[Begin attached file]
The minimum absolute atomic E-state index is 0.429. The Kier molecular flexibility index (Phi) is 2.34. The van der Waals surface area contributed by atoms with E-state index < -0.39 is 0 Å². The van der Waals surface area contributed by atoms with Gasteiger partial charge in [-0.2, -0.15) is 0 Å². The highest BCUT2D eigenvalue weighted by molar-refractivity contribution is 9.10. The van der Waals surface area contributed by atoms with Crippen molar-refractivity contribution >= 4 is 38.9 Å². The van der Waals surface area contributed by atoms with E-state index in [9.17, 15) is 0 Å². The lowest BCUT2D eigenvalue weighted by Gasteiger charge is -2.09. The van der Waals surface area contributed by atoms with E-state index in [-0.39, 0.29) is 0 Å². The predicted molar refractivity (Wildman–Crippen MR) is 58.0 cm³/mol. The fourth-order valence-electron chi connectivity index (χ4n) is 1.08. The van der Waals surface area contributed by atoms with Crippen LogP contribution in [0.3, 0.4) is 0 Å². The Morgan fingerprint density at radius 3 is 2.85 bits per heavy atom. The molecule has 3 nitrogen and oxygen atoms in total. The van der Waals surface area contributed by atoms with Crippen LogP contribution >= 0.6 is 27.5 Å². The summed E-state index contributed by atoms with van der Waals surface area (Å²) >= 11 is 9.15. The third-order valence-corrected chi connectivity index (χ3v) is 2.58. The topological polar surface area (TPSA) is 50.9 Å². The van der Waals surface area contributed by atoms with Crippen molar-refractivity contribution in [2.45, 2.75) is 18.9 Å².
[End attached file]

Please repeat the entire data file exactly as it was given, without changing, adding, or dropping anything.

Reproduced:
The minimum absolute atomic E-state index is 0.429. The Kier molecular flexibility index (Phi) is 2.34. The van der Waals surface area contributed by atoms with E-state index < -0.39 is 0 Å². The van der Waals surface area contributed by atoms with Gasteiger partial charge in [-0.2, -0.15) is 0 Å². The highest BCUT2D eigenvalue weighted by molar-refractivity contribution is 9.10. The van der Waals surface area contributed by atoms with Crippen molar-refractivity contribution >= 4 is 38.9 Å². The van der Waals surface area contributed by atoms with E-state index in [9.17, 15) is 0 Å². The lowest BCUT2D eigenvalue weighted by Gasteiger charge is -2.09. The van der Waals surface area contributed by atoms with E-state index in [-0.39, 0.29) is 0 Å². The predicted molar refractivity (Wildman–Crippen MR) is 58.0 cm³/mol. The fourth-order valence-electron chi connectivity index (χ4n) is 1.08. The van der Waals surface area contributed by atoms with Crippen LogP contribution in [0.3, 0.4) is 0 Å². The Morgan fingerprint density at radius 3 is 2.85 bits per heavy atom. The molecule has 3 nitrogen and oxygen atoms in total. The van der Waals surface area contributed by atoms with Crippen LogP contribution >= 0.6 is 27.5 Å². The summed E-state index contributed by atoms with van der Waals surface area (Å²) >= 11 is 9.15. The third-order valence-corrected chi connectivity index (χ3v) is 2.58. The topological polar surface area (TPSA) is 50.9 Å². The van der Waals surface area contributed by atoms with Crippen molar-refractivity contribution in [2.45, 2.75) is 18.9 Å².